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Call for new global food system

PUBLISHED: 11:52 29 December 2008 | UPDATED: 08:29 28 March 2014

DECEMBER 28, 2008: A new approach is needed to build sustainable global food systems in the 21st century, says a leading expert.


Professor Tim Lang warns that the current system, designed in the 1940s, is showing "structural failures", such as "astronomic" environmental


costs.


The new approach needs to address key fundamentals like biodiversity, energy, water and urbanisation, he added.


Professor Lang is a member of the UK government's newly formed Food Council.


"Essentially, what we are dealing with at the moment is a food system that was laid down in the 1940s," he told BBC News.


"It followed on from the dust bowl in the US, the collapse of food production in Europe and starvation in Asia.


"At the time, there was clear evidence showing that there was a mismatch between producers and the need of consumers."


Professor Lang, from City University, London, added that during


the post-war period, food scientists and policymakers also thought


increasing production would reduce the cost of food, while improving


people's diets and public health.























"But by the 1970s, evidence was beginning to emerge that the public health outcomes were not quite as expected," he explained.


"Secondly, there were a whole new set of problems associated with the environment."


Thirty years on and the world was now facing an even more complex situation, he added.


"The level of growth in food production per capita is dropping


off, even dropping, and we have got huge problems ahead with an


explosion in human population."


Fussy eaters


Professor Lang lists a series of "new fundamentals" which will shape future food production, including:





  • Oil and energy: "We have an entirely oil-based food economy,


    and yet oil is running out. The impact of that on agriculture is one of


    the drivers of the volatility in the world food commodity markets."
  • Water scarcity: "One of the key things that I have been


    pushing is to get the UK government to start auditing food by water,"


    Professor Lang said, adding that 50% of the UK's vegetables are


    imported, many from water-stressed nations.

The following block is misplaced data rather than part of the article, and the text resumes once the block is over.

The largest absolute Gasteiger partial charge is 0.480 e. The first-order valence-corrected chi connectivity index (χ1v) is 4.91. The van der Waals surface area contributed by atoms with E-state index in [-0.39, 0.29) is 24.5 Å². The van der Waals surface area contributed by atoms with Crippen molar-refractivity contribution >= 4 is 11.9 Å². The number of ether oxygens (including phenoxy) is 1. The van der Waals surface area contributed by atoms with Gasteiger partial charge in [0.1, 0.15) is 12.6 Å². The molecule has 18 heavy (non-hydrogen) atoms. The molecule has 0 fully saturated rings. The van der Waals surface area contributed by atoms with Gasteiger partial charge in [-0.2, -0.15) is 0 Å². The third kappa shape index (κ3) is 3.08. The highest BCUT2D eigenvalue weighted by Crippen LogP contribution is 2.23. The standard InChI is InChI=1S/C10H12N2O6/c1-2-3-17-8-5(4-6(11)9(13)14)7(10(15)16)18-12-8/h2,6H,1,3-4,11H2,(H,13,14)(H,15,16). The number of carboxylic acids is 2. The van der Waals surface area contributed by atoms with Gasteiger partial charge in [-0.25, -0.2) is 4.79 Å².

• Biodiversity: "Biodiversity must not just be protected, it


    must be replaced and enhanced; but that is going to require a very


    different way growing food and using the land."
  • Urbanisation: "Probably the most important thing within the


    social sphere. More people now live in towns than in the countryside.


    In which case, where do they get their food?"



Professor Lang said that in order to feed a projected nine billion


people by 2050, policymakers and scientists face a fundamental


challenge: how can food systems work with the planet and biodiversity,


rather than raiding and pillaging it?


The UK's Environment Secretary, Hilary Benn, recently set up a


Council of Food Policy Advisers in order to address the growing concern


of food security and rising prices.























Mr Benn, speaking at the council's launch, warned: "Global food production will need to double just to meet demand.


"We have the knowledge and the technology to do this, as things


stand, but the perfect storm of climate change, environmental


degradation and water and oil scarcity, threatens our ability to


succeed."


Professor Lang, who is a member of the council, offered a


suggestion: "We are going to have to get biodiversity into gardens and


fields, and then eat it.


"We have to do this rather than saying that biodiversity is what is on the edge of the field or just outside my garden."


Professor Lang outlined the challenges facing the global food


supply system: "The 21st Century is going to have to produce a new diet


for people, more sustainably, and in a way that feeds more people more


equitably using less land."












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